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Acta Neurochir Suppl. 2012;113:15-9. doi: 10.1007/978-3-7091-0923-6_3.

Ethical considerations in hydrocephalus research that involves children and adults.

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The Sandra and Malcolm Berman Brain & Spine Institute, Sinai Hospital of Baltimore, Baltimore, MD, USA.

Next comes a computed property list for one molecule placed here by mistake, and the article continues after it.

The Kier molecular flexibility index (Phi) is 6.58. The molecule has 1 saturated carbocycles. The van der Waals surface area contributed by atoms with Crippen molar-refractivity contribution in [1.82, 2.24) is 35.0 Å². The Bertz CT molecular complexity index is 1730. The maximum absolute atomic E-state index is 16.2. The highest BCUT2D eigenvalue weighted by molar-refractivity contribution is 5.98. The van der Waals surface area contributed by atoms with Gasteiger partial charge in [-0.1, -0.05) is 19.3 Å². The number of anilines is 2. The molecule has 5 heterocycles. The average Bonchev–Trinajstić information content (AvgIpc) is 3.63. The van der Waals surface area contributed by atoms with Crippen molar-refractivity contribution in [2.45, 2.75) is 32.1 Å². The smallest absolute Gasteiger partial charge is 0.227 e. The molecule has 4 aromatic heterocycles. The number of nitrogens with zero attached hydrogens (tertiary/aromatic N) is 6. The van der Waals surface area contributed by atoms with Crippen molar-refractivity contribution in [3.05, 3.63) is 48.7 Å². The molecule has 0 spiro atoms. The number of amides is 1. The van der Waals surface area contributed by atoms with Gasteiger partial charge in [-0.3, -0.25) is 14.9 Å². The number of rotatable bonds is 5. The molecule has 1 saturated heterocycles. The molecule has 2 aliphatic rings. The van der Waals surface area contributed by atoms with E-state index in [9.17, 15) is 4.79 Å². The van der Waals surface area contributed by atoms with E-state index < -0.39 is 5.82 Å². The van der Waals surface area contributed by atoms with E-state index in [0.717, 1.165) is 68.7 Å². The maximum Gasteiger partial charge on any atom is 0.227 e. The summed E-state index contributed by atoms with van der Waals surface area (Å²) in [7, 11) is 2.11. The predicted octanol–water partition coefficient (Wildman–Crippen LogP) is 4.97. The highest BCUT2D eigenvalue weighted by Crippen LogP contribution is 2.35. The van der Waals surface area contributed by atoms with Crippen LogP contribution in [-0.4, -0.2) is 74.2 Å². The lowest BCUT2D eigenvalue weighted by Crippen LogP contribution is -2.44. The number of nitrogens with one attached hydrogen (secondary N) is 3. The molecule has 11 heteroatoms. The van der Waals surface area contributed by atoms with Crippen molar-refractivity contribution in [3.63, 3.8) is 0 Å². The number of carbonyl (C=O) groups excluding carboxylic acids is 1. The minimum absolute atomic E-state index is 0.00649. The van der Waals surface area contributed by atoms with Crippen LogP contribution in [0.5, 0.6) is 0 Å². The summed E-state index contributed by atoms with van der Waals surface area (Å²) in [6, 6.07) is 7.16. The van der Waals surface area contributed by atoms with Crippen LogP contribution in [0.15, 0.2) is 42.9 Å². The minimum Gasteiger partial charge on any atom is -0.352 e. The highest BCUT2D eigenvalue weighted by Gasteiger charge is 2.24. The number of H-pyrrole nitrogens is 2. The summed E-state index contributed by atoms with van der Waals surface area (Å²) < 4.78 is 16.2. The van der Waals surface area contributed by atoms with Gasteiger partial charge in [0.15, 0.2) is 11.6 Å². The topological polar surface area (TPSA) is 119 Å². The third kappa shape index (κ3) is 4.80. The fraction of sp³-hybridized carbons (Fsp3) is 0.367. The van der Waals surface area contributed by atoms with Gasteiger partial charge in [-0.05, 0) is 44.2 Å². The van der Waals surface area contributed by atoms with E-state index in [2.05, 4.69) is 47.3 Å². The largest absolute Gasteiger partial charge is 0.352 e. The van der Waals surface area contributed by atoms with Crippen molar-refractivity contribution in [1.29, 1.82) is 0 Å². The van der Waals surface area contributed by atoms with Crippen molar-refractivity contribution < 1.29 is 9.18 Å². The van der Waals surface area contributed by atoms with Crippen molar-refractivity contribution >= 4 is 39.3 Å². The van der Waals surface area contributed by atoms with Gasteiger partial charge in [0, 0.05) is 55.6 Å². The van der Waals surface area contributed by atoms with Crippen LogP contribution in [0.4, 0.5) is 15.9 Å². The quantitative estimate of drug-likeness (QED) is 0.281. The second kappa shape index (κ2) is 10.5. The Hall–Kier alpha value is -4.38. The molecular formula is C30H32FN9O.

Those who conduct clinical research in hydrocephalus face ethical challenges. Research subjects include infants, children, unborn fetuses, and adults with diminished decision-making capacity. The aim of clinical research is to acquire knowledge that will improve the health of future patients, and one of the goals of research ethics is to prevent the exploitation of research subjects.The history of hydrocephalus treatment is marked by innovation. Surgical innovation should be followed by surgical research so that the innovation is proven to be better than existing treatments before it becomes accepted practice.Because the long-term effects of genetic, pharmacologic, and stem cell therapies on the developing brain are unknown, researchers have an obligation to conduct short- and long-term research on children. Children should be asked for their assent or dissent. Assent is a child's affirmative agreement to participate in research. Absence of the child's objection is not sufficient; the child must say yes to participation in the research. A child's refusal to participate in research should be respected.In disorders with dementia, such as normal pressure hydrocephalus, decision-making capacity of the research subject should be assessed. If the subject lacks decision-making capacity, a surrogate or guardian must provide consent. Assent to participate in research should also be obtained from adults with cognitive impairment.

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